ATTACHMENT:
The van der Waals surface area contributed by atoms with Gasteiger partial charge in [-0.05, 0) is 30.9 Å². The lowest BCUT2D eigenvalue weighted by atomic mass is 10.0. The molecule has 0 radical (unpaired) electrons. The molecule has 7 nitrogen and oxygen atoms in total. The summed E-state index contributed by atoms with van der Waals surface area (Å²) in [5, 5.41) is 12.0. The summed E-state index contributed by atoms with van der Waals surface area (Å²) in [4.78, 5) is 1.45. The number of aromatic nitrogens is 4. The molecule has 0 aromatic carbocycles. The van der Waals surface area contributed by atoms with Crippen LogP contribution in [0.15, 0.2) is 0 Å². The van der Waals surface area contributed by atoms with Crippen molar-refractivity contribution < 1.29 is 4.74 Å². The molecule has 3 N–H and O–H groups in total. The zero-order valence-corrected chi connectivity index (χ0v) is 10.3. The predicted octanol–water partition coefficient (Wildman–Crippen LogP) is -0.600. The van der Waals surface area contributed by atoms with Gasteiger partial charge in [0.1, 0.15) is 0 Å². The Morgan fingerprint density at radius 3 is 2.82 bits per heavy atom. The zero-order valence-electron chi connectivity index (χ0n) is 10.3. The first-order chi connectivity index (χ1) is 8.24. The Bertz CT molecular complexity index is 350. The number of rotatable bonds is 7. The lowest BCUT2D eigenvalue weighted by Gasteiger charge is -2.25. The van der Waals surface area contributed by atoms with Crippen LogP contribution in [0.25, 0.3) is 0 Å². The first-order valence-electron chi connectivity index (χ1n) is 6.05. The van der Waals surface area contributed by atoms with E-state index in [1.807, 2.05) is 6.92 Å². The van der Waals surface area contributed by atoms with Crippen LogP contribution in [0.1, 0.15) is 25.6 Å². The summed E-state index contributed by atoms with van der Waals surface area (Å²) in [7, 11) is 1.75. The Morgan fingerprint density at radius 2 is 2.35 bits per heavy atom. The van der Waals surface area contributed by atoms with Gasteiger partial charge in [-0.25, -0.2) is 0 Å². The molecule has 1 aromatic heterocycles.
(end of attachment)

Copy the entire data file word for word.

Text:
The van der Waals surface area contributed by atoms with Gasteiger partial charge in [-0.05, 0) is 30.9 Å². The lowest BCUT2D eigenvalue weighted by atomic mass is 10.0. The molecule has 0 radical (unpaired) electrons. The molecule has 7 nitrogen and oxygen atoms in total. The summed E-state index contributed by atoms with van der Waals surface area (Å²) in [5, 5.41) is 12.0. The summed E-state index contributed by atoms with van der Waals surface area (Å²) in [4.78, 5) is 1.45. The number of aromatic nitrogens is 4. The molecule has 0 aromatic carbocycles. The van der Waals surface area contributed by atoms with Crippen LogP contribution in [0.15, 0.2) is 0 Å². The van der Waals surface area contributed by atoms with Crippen molar-refractivity contribution < 1.29 is 4.74 Å². The molecule has 3 N–H and O–H groups in total. The zero-order valence-corrected chi connectivity index (χ0v) is 10.3. The predicted octanol–water partition coefficient (Wildman–Crippen LogP) is -0.600. The van der Waals surface area contributed by atoms with Gasteiger partial charge in [0.1, 0.15) is 0 Å². The Morgan fingerprint density at radius 3 is 2.82 bits per heavy atom. The zero-order valence-electron chi connectivity index (χ0n) is 10.3. The first-order chi connectivity index (χ1) is 8.24. The Bertz CT molecular complexity index is 350. The number of rotatable bonds is 7. The lowest BCUT2D eigenvalue weighted by Gasteiger charge is -2.25. The van der Waals surface area contributed by atoms with Crippen LogP contribution in [0.25, 0.3) is 0 Å². The first-order valence-electron chi connectivity index (χ1n) is 6.05. The van der Waals surface area contributed by atoms with E-state index in [1.807, 2.05) is 6.92 Å². The van der Waals surface area contributed by atoms with Crippen LogP contribution in [0.1, 0.15) is 25.6 Å². The summed E-state index contributed by atoms with van der Waals surface area (Å²) in [7, 11) is 1.75. The Morgan fingerprint density at radius 2 is 2.35 bits per heavy atom. The van der Waals surface area contributed by atoms with Gasteiger partial charge in [-0.25, -0.2) is 0 Å². The molecule has 1 aromatic heterocycles.